KLRE Classical Music News

Deceptive Cadence
11:22 am
Wed September 25, 2013

The Pianist Who Plays 'The Rascal And The Sparrow'

Antonio Pompa-Baldi's new album is a tribute to Francis Poulenc and Edith Piaf.
Steinway & Sons

How do you make a piano sing? Italian-born pianist Antonio Pompa-Baldi tackles the question on his new album, The Rascal and the Sparrow, a tribute to Francis Poulenc and Edith Piaf, two titans of French song who each died 50 years ago. Pompa-Baldi shared his thoughts on the project in this email chat with NPR Music's Tom Huizenga.

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The Record
10:42 am
Wed September 25, 2013

Vijay Iyer, Jeremy Denk Win MacArthur Genius Grants

Vijay Iyer and Jeremy Denk are 2013 MacArthur fellows.
Courtesy of the artist

Originally published on Wed September 25, 2013 11:02 am

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KLRE Classical Music Review
12:02 pm
Sun September 22, 2013

Ritual Scenes of Pagan Russia Come To Little Rock

Igor Stravinsky
Credit Wikipedia / Wikipedia

The Arkansas Symphony Orchestra took the stage at Robinson Center Saturday night at about twice its normal size. Two Wagner tubas, double timpani, an extended percussion section, bass trumpet and other exotic instruments were all added for this heavy-hitting first concert in the ASO’s 2013-2014 Masterworks series.

By all accounts, the stage was set for Russian extravagance and festivities, as well as (also Russian) scenes of brutal pagan rituals portrayed in Stravinsky’s ground breaking and controversial ballet, 'The Rite of Spring.' 

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Deceptive Cadence
4:31 am
Sat September 21, 2013

Leonard Bernstein's Unconventional 'Anxiety'

Leonard Bernstein's Age of Anxiety symphony is as unconventional as its creator.
Courtesy of Library of Congress

Originally published on Fri November 22, 2013 4:30 pm

Like Leonard Bernstein himself, there is absolutely nothing predictable about the music he wrote. None of the three amazing works Bernstein labeled as "symphonies" in any way resemble a conventional orchestral symphony.

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Deceptive Cadence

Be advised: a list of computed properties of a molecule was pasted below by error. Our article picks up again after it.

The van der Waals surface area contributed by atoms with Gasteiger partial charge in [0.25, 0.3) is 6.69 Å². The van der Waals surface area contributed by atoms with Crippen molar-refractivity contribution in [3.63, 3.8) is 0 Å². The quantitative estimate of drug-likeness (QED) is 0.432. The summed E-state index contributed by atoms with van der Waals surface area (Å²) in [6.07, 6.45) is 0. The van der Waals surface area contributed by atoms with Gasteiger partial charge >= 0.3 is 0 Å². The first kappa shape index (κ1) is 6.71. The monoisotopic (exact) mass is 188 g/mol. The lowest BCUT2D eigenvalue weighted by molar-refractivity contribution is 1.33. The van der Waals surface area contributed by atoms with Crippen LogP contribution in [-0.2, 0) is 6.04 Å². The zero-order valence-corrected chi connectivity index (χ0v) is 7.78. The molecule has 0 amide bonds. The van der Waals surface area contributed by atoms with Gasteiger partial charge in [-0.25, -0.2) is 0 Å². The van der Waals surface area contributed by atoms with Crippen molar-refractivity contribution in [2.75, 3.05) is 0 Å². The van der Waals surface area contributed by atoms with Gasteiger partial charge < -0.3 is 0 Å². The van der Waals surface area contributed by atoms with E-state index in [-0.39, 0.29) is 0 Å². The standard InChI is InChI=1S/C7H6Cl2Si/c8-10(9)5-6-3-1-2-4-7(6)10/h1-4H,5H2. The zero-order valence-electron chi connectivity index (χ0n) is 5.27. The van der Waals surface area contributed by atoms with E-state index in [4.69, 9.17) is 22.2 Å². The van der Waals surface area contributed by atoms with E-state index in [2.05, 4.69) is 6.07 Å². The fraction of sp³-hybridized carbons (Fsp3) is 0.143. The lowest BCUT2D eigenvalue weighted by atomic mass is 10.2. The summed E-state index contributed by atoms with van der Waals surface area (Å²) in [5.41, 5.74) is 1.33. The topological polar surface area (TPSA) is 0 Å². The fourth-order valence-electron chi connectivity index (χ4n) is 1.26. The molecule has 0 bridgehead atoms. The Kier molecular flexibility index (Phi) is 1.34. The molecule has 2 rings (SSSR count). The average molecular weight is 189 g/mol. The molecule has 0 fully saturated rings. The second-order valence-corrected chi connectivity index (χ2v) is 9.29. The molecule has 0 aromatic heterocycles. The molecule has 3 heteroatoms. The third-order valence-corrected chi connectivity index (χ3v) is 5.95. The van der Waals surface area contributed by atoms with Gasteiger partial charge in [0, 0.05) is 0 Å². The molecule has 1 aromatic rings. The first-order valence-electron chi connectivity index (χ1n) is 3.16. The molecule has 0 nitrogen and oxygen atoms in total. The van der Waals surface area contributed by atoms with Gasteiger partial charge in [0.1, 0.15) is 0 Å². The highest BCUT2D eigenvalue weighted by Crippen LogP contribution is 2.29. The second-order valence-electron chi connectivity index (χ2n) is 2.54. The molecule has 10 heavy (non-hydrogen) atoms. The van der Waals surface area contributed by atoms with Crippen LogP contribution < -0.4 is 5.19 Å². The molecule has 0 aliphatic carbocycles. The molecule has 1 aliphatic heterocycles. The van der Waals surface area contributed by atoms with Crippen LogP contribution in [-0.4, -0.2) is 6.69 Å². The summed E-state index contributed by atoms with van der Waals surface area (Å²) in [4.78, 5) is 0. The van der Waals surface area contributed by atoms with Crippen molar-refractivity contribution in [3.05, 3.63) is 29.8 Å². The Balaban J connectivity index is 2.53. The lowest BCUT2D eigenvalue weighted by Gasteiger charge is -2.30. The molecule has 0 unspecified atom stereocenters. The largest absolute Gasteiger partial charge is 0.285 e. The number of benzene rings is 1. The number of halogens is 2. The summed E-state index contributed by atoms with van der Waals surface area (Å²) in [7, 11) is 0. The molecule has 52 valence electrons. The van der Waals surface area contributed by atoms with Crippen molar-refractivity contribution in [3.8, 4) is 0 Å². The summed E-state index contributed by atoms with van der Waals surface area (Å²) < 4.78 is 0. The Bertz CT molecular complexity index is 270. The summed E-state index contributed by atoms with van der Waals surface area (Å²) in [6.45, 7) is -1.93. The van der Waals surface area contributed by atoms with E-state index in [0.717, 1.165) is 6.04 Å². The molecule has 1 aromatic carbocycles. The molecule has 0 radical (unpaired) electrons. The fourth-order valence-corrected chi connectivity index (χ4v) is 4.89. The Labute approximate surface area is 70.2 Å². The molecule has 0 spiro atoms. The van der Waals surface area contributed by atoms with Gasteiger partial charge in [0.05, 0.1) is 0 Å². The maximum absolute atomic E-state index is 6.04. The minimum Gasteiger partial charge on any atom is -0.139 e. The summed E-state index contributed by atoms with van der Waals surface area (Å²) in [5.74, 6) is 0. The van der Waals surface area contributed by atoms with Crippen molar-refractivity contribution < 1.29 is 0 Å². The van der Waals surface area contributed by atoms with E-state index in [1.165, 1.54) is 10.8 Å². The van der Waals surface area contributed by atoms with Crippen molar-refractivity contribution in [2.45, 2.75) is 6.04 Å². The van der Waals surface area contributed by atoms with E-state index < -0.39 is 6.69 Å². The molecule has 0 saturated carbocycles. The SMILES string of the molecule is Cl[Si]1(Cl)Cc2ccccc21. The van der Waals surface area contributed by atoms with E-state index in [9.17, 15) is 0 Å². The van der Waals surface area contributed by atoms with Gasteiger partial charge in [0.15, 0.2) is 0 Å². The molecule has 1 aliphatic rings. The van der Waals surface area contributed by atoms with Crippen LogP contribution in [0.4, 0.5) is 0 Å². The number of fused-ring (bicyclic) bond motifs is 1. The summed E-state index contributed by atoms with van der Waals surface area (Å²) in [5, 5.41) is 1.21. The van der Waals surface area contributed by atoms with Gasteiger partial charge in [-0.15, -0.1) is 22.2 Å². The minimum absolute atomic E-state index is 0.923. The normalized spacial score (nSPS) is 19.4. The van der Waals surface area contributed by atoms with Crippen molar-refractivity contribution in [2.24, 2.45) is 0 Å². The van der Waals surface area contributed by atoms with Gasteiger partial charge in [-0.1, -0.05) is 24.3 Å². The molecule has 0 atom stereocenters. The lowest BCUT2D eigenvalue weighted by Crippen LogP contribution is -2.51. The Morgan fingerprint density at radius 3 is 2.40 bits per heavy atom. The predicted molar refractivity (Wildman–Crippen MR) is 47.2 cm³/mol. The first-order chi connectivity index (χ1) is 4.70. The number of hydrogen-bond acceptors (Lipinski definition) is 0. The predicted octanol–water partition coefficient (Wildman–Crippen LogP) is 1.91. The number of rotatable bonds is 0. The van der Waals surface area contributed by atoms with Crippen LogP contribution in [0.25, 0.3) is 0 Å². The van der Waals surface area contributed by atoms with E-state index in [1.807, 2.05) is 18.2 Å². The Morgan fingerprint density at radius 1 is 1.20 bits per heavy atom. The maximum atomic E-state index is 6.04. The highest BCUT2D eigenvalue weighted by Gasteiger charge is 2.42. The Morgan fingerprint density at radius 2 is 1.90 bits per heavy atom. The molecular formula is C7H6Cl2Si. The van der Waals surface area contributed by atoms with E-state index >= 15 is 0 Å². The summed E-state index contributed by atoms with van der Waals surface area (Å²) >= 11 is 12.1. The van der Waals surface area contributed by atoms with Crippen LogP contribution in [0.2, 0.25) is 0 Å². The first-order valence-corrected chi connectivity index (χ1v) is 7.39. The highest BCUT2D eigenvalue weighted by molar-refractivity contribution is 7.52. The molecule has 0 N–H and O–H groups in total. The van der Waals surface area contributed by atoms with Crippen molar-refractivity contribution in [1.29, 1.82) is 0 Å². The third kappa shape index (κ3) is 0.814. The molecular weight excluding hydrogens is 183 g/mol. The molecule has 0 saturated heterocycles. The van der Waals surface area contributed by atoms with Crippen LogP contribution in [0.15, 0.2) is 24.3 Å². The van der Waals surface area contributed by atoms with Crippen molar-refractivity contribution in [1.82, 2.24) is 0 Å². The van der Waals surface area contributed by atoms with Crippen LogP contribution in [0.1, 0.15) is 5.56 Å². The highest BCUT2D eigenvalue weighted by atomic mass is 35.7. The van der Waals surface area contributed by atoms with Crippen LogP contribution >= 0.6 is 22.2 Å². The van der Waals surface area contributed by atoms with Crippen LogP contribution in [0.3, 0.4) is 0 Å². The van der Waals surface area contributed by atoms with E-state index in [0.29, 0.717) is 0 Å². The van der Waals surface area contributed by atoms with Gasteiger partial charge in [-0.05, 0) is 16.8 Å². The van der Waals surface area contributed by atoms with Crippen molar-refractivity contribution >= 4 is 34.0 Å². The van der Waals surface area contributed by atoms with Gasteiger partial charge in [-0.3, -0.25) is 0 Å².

10:52 am
Fri September 20, 2013

And 'Fiddler On The Roof' — Not Jewish

Pablo Helguera for NPR

This week's artune is ripped from the headlines. More controversy for Russia and its official position on homosexuality: A new government-funded film — and its government funders — deny that Tchaikovsky was gay.

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A Blog Supreme
6:46 am
Fri September 20, 2013

Opera Star Jessye Norman Picks Her Favorite Jazz Singers

In a conversation aired on WBGO, Jessye Norman credits the study of jazz with her understanding of song interpretation.
Carol Friedman Courtesy of the artist

Originally published on Fri September 20, 2013 10:06 am

Jessye Norman's commanding soprano voice makes her the quintessential operatic diva for many listeners. But she frequently draws inspirations from jazz: She ranks singers like Billie Holiday, Mabel Mercer and Sarah Vaughan high on her list of influences.

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Deceptive Cadence
3:43 pm
Wed September 18, 2013

First Watch: Kronos Quartet Plays Music By The National's Bryce Dessner

Andrew Paynter Courtesy of the artists

Originally published on Fri September 20, 2013 11:02 am

When you hear the name of guitarist and composer Bryce Dessner, you wouldn't be wrong to think immediately of hugely acclaimed indie-rock outfit The National. But he's also a stalwart of the new music scene.

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Deceptive Cadence
11:03 am
Fri September 13, 2013

Mstislav Reaperpovich

Pablo Helguera for NPR

Got an idea for a classical cartoon or a reaction to this one? Leave your thoughts in the comments section, on Twitter @nprclassical, or on Facebook at NPR Classical.

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Deceptive Cadence
12:38 pm
Wed September 11, 2013

Soundscapes In C, In Winter And In Alaska

An incredible roster of musicians gathered at Carnegie Hall in 2009 to play Terry Riley's epic 'In C' — with the complete, but only single-page, score projected overhead.
Julien Jourdes courtesy of Carnegie Hall Archive

Originally published on Wed September 11, 2013 12:58 pm

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Deceptive Cadence
5:05 pm
Tue September 10, 2013

New York City's 'People's Opera' May Face Its Final Curtain

Pamela Armstrong (left) as Alice Ford and Heather Johnson as Meg Page in New York City Opera's production of Falstaff. The so called people's opera may have to cancel its upcoming season if fundraising falls short.
Carol Rosegg New York City Opera

Originally published on Tue September 10, 2013 9:15 pm

There are a lot of operas that end with heroines on their deathbeds, singing one glorious aria before they die. That's what happens at the end of Anna Nicole, the controversial new work that New York City Opera is presenting at the Brooklyn Academy of Music in September. But the company's artistic director and general manager, George Steel, says it could also be City Opera's last gasp.

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